ISBN 978-1-59691-664-7
At that time these redbrick warrens had been overrun by punks, who lolloped furtively along their balconies, halting in the stairwells to nibble amphetamines, their soap stiffened mohicans twitching like rabbit ears.

Published in 2008 by Bloosmbury,  Liver: A Fictional Organ with a Surface Anatomy of Four Lobes was written by the English author Will Self. A most curious book. Late 20th century London, compassion, wit and livers in distress sums it up pretty well.

The copy that I read was a first US edition, the copyright page of which did not specify whether the work was a collection of stories or a novel. Not until the last section did I begin to suspect that I was in fact consuming a  novel. The reason why for this is the narration— you'll have to read it for yourself to see what I mean, as I am not about to spoil things for you here.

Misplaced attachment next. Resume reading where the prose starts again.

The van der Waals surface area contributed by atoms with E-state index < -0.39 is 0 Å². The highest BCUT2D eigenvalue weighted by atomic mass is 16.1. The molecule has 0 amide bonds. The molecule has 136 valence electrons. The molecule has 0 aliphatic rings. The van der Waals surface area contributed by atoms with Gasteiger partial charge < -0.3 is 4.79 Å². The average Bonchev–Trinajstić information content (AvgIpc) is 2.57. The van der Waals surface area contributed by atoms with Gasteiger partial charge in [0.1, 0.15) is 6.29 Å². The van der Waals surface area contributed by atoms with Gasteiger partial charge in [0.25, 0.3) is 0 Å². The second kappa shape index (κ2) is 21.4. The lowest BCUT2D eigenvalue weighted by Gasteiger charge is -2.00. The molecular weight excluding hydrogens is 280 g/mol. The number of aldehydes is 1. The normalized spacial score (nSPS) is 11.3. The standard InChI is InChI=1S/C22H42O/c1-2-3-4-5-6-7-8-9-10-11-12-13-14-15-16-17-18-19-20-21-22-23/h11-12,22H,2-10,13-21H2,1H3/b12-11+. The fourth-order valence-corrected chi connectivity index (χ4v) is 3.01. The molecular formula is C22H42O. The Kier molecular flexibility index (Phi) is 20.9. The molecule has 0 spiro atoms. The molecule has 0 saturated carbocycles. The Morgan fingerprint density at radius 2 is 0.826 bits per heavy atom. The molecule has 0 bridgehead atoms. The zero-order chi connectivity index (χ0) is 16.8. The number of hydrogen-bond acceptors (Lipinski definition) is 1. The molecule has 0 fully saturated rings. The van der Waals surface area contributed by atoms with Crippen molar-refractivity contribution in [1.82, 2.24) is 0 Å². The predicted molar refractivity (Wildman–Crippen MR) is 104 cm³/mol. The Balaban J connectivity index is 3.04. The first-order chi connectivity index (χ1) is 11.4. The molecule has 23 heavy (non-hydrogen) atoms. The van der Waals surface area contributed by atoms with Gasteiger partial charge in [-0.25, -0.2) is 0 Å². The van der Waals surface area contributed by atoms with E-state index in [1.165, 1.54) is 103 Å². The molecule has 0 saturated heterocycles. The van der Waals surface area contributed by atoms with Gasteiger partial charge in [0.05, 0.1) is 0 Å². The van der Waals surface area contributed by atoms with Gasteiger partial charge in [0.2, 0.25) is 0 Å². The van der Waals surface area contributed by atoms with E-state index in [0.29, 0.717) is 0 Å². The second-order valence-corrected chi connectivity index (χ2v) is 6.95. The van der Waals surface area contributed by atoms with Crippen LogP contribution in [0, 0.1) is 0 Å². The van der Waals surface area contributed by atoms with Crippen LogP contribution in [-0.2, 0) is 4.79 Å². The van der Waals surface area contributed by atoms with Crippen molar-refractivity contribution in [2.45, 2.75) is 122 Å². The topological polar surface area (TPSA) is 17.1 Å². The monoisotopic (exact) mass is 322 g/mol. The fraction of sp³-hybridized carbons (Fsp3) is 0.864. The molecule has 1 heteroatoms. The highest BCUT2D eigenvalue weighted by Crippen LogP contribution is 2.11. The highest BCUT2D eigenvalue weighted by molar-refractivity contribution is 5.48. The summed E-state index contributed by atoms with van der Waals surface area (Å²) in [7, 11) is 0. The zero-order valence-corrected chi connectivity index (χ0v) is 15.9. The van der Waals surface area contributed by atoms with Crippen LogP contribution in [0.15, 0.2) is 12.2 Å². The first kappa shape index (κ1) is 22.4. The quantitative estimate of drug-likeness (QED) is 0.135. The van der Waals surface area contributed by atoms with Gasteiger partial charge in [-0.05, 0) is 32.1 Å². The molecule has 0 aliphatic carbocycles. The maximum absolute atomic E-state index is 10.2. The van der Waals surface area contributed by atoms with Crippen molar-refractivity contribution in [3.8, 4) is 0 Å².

The first part deals with the occupants of a private drinking club in a seedy part of London and is rife with cockney dialect. The second is a more loving, serious and sad tale of an old woman of strong faith who leaves London to be euthanized in Zurich after learning that her liver cancer is terminal. The third is the most baroque and hilarious as it places the legend of Prometheus and Zeus and Pandora et al in the context of a modern London advertising agency. The fourth part deals with junkies waiting to make their daily score—it crosses over from droll to absurd to sad and back more times than I could count.

I really enjoyed this book. It sent me to the dictionary a few times. It made me laugh out loud. But mostly it made me wonder about how much control we humans have on our own lives and how we allow that control to erode. It would have been nice to have at least one happy liver in the lot but that seems not to have been the aim of Mr. Self.

Don't read this book if you dislike reading about casual liver abuse. Or the repeated use of the word "cunt" to mean bloke.